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$300m Queensland Hydrogen Hub gets green light

Development starting on state-of-the-art green hydrogen production facility

10 Sep 2020

AN AGREEMENT has been made for the construction of a series of hydrogen production facilities along Australia’s east coast, starting with a $300 million Hydrogen Hub in the Queensland city of Bundaberg.

 

The agreement was signed by three Australian companies comprising Elvin Group Renewables, Denzo Pty Ltd and local fuel-cell electric vehicle (FCEV) start-up manufacturer H2X, which will allow for the production of industrial amounts of hydrogen.

 

The first steps in the partnership will involve the development of an 80-megawatt hydrogen electrolyser, a process which will be split into two stages of 40-megawatt instalments.

 

The group – going under the name Green Hydrogen Australia Group (GHAG) – hopes that upon completion, the Bundaberg facility will be able to produce 6000 tonnes of zero-emission hydrogen per year.

 

It is expected that the construction of the site will provide employment for the local community, and can also help develop a range of new skills training for the renewables market.

 

GHAG said the project will aim to provide as much local content and manufacturing as possible.

 

The group anticipates that the hydrogen produced will be used in a range of industrial and vehicular uses, while Denzo representative Ken Mathews said there is also the possibility of developing liquid hydrogen.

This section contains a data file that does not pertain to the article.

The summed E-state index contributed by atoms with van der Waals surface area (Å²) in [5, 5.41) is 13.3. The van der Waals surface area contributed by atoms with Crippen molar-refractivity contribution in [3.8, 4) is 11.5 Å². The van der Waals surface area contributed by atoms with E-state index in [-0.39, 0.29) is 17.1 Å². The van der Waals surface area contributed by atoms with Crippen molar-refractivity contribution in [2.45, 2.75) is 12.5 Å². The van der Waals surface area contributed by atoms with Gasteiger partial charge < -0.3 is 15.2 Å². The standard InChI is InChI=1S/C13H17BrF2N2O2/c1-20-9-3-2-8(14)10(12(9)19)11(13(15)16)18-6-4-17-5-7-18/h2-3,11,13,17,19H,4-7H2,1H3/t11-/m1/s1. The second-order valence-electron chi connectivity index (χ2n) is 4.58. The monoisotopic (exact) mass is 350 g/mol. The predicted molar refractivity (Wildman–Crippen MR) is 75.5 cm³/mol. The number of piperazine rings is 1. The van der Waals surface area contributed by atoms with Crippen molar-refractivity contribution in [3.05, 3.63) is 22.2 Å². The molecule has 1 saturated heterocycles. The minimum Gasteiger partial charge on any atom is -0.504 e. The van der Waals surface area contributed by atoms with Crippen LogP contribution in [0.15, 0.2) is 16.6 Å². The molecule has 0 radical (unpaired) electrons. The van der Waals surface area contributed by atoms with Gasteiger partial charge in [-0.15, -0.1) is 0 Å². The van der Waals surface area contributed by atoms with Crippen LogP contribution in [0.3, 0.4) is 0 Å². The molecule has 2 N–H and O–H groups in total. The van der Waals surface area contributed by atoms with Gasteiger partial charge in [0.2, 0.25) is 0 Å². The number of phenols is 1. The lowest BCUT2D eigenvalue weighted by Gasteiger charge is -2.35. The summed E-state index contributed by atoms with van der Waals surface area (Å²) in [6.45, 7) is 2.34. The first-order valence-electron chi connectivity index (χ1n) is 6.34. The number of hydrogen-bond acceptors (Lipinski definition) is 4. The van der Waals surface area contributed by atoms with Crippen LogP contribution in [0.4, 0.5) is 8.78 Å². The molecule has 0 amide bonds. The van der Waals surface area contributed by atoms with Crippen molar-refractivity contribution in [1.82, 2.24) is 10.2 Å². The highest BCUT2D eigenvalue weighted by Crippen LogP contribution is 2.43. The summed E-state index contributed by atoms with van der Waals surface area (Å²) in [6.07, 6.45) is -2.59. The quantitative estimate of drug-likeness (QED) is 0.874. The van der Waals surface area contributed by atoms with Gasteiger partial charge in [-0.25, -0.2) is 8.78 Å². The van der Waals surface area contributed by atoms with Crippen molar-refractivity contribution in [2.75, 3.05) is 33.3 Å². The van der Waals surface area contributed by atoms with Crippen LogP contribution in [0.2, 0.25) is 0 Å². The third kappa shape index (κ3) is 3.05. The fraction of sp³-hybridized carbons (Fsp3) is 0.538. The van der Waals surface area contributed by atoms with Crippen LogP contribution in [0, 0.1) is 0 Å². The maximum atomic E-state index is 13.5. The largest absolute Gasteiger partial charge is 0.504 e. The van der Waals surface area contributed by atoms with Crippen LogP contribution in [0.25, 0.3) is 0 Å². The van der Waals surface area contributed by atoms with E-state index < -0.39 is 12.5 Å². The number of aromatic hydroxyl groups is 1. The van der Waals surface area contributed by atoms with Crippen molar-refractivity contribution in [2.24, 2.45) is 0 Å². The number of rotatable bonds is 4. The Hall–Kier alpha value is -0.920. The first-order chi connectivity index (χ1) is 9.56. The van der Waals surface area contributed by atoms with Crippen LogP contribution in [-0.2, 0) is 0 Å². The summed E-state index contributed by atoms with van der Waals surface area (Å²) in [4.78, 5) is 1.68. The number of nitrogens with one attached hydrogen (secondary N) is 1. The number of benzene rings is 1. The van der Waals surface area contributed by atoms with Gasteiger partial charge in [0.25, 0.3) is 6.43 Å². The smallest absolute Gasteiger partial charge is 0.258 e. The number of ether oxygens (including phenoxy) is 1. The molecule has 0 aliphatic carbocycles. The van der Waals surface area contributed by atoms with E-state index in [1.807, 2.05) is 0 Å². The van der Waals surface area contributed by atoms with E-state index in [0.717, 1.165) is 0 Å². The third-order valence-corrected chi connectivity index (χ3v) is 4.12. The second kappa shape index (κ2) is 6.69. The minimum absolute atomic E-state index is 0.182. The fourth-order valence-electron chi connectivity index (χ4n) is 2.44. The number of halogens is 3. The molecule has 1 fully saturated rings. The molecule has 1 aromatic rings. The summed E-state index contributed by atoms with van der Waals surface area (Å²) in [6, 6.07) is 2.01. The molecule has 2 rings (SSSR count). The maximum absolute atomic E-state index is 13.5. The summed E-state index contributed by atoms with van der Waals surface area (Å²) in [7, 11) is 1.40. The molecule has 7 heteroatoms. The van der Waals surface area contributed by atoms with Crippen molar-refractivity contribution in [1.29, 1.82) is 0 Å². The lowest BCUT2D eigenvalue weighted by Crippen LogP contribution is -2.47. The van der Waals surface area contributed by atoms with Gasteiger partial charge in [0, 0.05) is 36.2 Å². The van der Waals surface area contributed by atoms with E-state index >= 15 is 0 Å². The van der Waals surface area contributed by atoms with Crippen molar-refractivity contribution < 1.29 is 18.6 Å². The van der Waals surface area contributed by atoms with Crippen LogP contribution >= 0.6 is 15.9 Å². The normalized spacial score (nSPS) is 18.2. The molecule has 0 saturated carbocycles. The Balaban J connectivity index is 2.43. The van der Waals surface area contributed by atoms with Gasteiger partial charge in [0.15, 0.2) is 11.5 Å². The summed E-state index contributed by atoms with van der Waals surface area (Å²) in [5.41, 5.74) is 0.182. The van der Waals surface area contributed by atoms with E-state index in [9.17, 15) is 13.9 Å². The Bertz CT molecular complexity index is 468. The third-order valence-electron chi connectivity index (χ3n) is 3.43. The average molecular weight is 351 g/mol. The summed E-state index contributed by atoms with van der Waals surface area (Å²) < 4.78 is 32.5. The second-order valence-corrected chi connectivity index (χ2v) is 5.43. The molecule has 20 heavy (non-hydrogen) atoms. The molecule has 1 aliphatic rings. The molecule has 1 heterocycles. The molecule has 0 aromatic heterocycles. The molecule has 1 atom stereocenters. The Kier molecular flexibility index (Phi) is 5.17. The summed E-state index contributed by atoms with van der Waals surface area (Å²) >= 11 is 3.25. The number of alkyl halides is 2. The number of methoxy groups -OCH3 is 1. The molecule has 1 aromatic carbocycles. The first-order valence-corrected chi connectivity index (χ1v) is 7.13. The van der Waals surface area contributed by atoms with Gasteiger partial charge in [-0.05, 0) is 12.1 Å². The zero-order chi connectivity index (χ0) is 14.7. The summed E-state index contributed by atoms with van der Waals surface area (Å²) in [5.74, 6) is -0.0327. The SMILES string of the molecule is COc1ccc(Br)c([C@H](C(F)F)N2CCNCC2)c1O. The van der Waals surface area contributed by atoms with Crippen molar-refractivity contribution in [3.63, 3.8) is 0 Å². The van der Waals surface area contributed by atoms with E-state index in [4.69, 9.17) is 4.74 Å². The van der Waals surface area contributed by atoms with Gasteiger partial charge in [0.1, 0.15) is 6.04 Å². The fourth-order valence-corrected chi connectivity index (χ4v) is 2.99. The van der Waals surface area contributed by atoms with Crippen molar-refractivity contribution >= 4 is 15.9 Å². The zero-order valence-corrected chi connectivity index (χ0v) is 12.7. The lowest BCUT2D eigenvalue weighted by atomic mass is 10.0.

Liquid hydrogen could become a viable source of hydrogen fuel after the CSIRO made technological breakthroughs 12 months ago, developing a membrane that can separate hydrogen from ammonia, allowing hydrogen to be transported in liquid form as opposed to gas.

 

Along with the Bundaberg site, another hydrogen production facility is planned for Port Kemba, NSW, where H2X’s production facilities are based.

 

A third site will also materialise, likely on the NSW coast.

 

Mr Mathews said the GHAG partnership provided a great opportunity for renewable energy projects in Australia.

 

“The GHAG will work together diligently to bring out the collective intellectual property and know-how in mainly selecting known and proved up technology,” he said.

 

“This will reduce the capital expenditure and increase the returns on investment and offer the huge benefits of the uses of hydrogen as a clean energy fuel.

 

“Both Bundaberg port and Kembla port projects are advancing well for port depots producing hydrogen and we seek a third port possibly in NSW.

 

“The alliance of the Denzo-Mathews Group with H2X Automotive and the Elvin Renewables Group coming together as GHAG forms a formidable team to advance the use of hydrogen in Australia and internationally.”

 

H2X is currently working on a range of prototype vehicles built in Australia for sale by the middle of the decade, including the Snowy SUV, a medium-sized van, a pick-up and a tractor.

 

Early prototypes of the Snowy use a FCEV powertrain developing 190kW, with a claimed range of around 650km.


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